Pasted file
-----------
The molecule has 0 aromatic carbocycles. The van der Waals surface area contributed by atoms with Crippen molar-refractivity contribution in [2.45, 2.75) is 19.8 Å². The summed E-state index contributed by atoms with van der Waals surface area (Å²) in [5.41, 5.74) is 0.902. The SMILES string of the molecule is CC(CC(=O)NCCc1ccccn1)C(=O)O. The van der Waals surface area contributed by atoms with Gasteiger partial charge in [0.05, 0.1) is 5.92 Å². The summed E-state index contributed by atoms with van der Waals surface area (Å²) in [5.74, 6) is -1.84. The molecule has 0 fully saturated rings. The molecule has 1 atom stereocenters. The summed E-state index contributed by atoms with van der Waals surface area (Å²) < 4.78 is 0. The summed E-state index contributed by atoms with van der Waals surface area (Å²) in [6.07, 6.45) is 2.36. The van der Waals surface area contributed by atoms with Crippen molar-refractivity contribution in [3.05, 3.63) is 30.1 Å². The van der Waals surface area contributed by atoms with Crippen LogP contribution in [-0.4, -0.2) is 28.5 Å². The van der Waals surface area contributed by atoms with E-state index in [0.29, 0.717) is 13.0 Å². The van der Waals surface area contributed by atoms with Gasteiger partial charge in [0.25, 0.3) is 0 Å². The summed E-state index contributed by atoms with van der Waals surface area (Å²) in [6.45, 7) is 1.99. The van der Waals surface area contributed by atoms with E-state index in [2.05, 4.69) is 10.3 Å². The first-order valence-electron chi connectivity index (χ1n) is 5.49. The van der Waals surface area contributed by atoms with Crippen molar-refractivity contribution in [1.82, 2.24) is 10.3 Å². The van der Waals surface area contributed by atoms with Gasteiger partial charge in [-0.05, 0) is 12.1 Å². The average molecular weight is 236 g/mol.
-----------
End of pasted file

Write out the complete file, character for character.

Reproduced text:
The molecule has 0 aromatic carbocycles. The van der Waals surface area contributed by atoms with Crippen molar-refractivity contribution in [2.45, 2.75) is 19.8 Å². The summed E-state index contributed by atoms with van der Waals surface area (Å²) in [5.41, 5.74) is 0.902. The SMILES string of the molecule is CC(CC(=O)NCCc1ccccn1)C(=O)O. The van der Waals surface area contributed by atoms with Gasteiger partial charge in [0.05, 0.1) is 5.92 Å². The summed E-state index contributed by atoms with van der Waals surface area (Å²) in [5.74, 6) is -1.84. The molecule has 0 fully saturated rings. The molecule has 1 atom stereocenters. The summed E-state index contributed by atoms with van der Waals surface area (Å²) < 4.78 is 0. The summed E-state index contributed by atoms with van der Waals surface area (Å²) in [6.07, 6.45) is 2.36. The van der Waals surface area contributed by atoms with Crippen molar-refractivity contribution in [3.05, 3.63) is 30.1 Å². The van der Waals surface area contributed by atoms with Crippen LogP contribution in [-0.4, -0.2) is 28.5 Å². The van der Waals surface area contributed by atoms with E-state index in [0.29, 0.717) is 13.0 Å². The van der Waals surface area contributed by atoms with Gasteiger partial charge in [0.25, 0.3) is 0 Å². The summed E-state index contributed by atoms with van der Waals surface area (Å²) in [6.45, 7) is 1.99. The van der Waals surface area contributed by atoms with E-state index in [2.05, 4.69) is 10.3 Å². The first-order valence-electron chi connectivity index (χ1n) is 5.49. The van der Waals surface area contributed by atoms with Crippen molar-refractivity contribution in [1.82, 2.24) is 10.3 Å². The van der Waals surface area contributed by atoms with Gasteiger partial charge in [-0.05, 0) is 12.1 Å². The average molecular weight is 236 g/mol.